An recent article by Patricia Marx in The New Yorker magazine detailed the very expensive steps many well-to-do retirees are taking to help them with this transition: hiring retirement coaches. She calls them cheerleaders for a team of one: you. Sometimes the goal is to find a new career path, but just as often it is to develop a plan to make retirement as close to perfect as money can buy.
In a process not that dissimilar from employments coaches, the client is asked all sorts of question about what makes him or her happy, what they would do if money were no object, and what a perfect life would look like. Various personality tests may be administered to help pin down your level of satisfaction in areas as diverse as career, marriage or relationships, fun, personal growth, and financial issues.
Over the course of meetings both in person and on the phone that may last months, the retiree is helped to be "the person you allege you want to be." Retirement coaches don't judge or analyze, they act as an expensive support person. Ms. Marx cites fees that range from a few hundred dollars to $150,000. The author talks about a few of the major figures in this industry that are located right here in Phoenix.
Hold on, I can do this!
Well, that caught my attention. I live in Phoenix. I used to be a consultant. Since there are no guidelines, I can be an "expert" in retirement. I can find some personality tests on-line if I need one for someone who wants my advice. One of the most influential retirement coaches owns a Lear jet to fly in clients. I can't do that but Greyhound still has pretty attractive rates.
So, I thought about what I could do to start raking in the big bucks from those who can't figure out what to do with their free time. I could have an expensive seminar at one of the resorts in town where I have some snazzy Power Point shows about gratification and finding your passion. I could have a special phone line installed so clients could reach me whenever a crisis of confidence hits. I'd need to brush up on the proper lingo, like "core values" or "clarified goals."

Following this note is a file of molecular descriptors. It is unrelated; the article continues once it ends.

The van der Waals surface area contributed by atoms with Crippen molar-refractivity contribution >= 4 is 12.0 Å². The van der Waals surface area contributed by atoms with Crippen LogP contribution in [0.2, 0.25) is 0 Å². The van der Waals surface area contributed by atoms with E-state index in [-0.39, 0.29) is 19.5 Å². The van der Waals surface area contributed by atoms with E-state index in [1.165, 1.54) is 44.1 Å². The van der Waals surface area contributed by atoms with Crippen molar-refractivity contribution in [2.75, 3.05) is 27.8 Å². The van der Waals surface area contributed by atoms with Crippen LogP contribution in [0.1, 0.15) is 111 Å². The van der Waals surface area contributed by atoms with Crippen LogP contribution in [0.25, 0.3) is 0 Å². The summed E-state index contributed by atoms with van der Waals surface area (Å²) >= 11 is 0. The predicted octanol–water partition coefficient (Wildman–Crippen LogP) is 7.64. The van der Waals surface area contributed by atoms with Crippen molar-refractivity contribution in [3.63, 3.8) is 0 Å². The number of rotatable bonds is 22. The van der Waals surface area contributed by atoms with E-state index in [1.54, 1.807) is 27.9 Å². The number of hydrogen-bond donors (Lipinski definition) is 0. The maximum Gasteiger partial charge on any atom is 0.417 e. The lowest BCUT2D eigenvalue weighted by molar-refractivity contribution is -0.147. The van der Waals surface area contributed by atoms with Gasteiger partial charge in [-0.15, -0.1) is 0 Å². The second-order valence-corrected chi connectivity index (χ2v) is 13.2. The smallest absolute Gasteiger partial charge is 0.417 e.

I'd probably have to upgrade from my 4 or 10 year old cars if I have to meet someone at the airport. My house isn't set up for meetings so I'd have to arrange for an office in one of the executive suites around town. Oh, and I'd need a corporate name: "Bob's Satisfying Retirement" isn't going to cut it. Someone who pays me $10,000 a month for my thoughts expects a snappy company name.
Now, this is getting exciting. I tell Betty we can afford that trip to Europe next year. I'll take care of the grandkids' college costs. That old rug downstairs will be replaced.
Then reality strikes: I've been giving this information away for the last few years on this blog. All anyone would need to do is read old posts, for free. True, I wouldn't be talking with anyone on the phone and I couldn't agree to be only one person's retirement coach. But, that is a small price to not pay for world class insight and advice.
OK, Ok...my tongue has been firmly planted in my check for the last few paragraphs. There really are very highly paid retirement coaches who help people figure out what they should be able to figure out on their own. But, I'm not one of them, nor do I want to be.
I'd love to have some advertising on this blog to help cover my costs. But, my reasons for blogging on satisfying retirement are not monetary. I do it as a creative outlet. I do it because I enjoy it. I do it as a way to help others. I do it for the tremendous friends I have met along the way. I do it for folks who send me letters of appreciation and support.
So, big-time retirement coaches in Phoenix, you can relax. You'll get no $300 an hour competition from me.